Payment starts time running

Where primary limitation has expired, an acknowledgment of a claim or payment in respect of it can start time running again. Where the claim relates to an action to recover mortgage loans, this can add another 12 years to the time within which a claim can be brought.

This was the position in Bradford & Bingley v Ashcroft. The lender repossessed and sold the defendant's property in July 1992, pursuant to its legal charge. A debt of £48,340 remained outstanding. The lender sought proposals for repayment in October 1995 and in October 2000, the defendant commenced payment of £10 per month towards the debt. Following non-payment proceedings were commenced for the balance in August 2008. The defendant claimed the proceedings were statute barred.

The court held that where an underlying limitation period has expired, by s29(5) Limitation Act 1980 (s29(5)), time starts to run again from the date, if any, on which the debtor "acknowledges the claim or makes any payment in respect of it". An effective acknowledgment needs to be in writing and signed by the debtor. The issue here was whether there had been an effective acknowledgment.

In correspondence over several years the defendant had notified the lender of his concerns as to the amount of the shortfall and as to the undervaluation of the property on resale. He had, however, commenced monthly payments in late 2000 for a period of time. The defendant alleged that the payment was only in respect of as much of the debt as was unaffected by the sale at the alleged undervalue. That being the case, there could be no acknowledgement in law since what had to be acknowledged was the actual debt claimed, not just part of it.

The Court of Appeal did not accept this. Payment, albeit part payment, came within s 29(5), and was a freestanding mechanism for the computation of time. The purpose of s29(5) was not to fix any particular sum but to enlarge the time for bringing proceedings in which that issue could be litigated if the defendant raised it. The defendant had not pleaded a sale at an undervalue and the payments made were therefore in relation to the whole debt owed to the lender. The payments had been made within the 12 years before the issue of the proceedings which were not therefore time barred pursuant to s20 Limitation Act 1980.

Things to consider

There is authority to confirm that the court can take into account intrinsic evidence in determining whether payment made is referable to the whole of the sum due or just part of it. In this case there was no pleaded defence or counterclaim based on the sale at an undervalue. The payments made could therefore only be referable to the whole debt.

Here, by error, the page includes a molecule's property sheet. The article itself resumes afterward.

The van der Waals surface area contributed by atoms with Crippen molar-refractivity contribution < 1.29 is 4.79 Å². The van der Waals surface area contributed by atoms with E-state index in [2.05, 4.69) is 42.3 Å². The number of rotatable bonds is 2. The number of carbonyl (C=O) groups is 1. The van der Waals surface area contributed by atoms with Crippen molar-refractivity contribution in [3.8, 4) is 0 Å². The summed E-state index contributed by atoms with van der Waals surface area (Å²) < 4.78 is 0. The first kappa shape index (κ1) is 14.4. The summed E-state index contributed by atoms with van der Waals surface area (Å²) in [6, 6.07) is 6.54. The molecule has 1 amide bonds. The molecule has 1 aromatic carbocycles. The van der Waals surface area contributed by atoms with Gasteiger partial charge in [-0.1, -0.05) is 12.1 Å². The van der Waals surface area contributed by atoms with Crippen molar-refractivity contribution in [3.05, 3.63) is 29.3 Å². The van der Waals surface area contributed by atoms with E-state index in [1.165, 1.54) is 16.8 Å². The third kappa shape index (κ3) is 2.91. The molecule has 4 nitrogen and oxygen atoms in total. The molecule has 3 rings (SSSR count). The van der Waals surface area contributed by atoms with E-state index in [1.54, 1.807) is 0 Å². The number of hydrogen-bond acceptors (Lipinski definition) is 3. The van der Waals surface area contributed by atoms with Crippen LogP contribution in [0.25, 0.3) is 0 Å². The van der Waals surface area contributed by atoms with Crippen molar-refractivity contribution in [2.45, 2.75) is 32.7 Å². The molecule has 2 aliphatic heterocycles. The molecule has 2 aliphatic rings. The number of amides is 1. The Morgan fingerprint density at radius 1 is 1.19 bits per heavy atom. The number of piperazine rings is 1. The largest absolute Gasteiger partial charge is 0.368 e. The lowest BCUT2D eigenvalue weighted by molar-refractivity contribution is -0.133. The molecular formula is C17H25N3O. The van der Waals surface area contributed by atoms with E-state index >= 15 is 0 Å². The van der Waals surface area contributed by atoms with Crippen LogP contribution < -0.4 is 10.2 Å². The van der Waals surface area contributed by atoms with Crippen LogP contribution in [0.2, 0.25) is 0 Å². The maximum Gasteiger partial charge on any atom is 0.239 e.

No good reason for non-appearance

Failure by a party to attend at the trial of an action will generally lead to an order striking out its claim or defence. The court will only set aside such an order if certain conditions are met.

Those conditions were reiterated in King's Hill (No1) Ltd v Opiah, in which case the claimant was the assignee of a debt owed by the defendant upon two credit cards. Judgment was entered against the defendant who had failed to attend a hearing. The defendant applied to set the judgment aside on the basis he had misremembered the time of the court hearing and that the claimant had not notified him of the assignment of the debt or complied with certain Consumer Credit Act provisions. The excuse given by the defendant for misremembering the court hearing time was that he had lost the letters sent by the court giving that information during the process of separating from his wife.

The court dismissed his appeal holding that it was settled law that where a party failed to attend a hearing it could apply for an order under the Civil Procedure Rules Part 39.3 that a judgment made at the hearing be set aside only if the application was made promptly, if the party had good reason for not attending and there were reasonable prospects of success at trial. Here, two letters had been sent to the defendant telling him the time of the hearing and the court held there was no good reason for him not attending.

Things to consider

This is a robust judgment and one that should be borne in mind where there is a failure to attend at trial. The party applying for relief must jump over all three hurdles to succeed.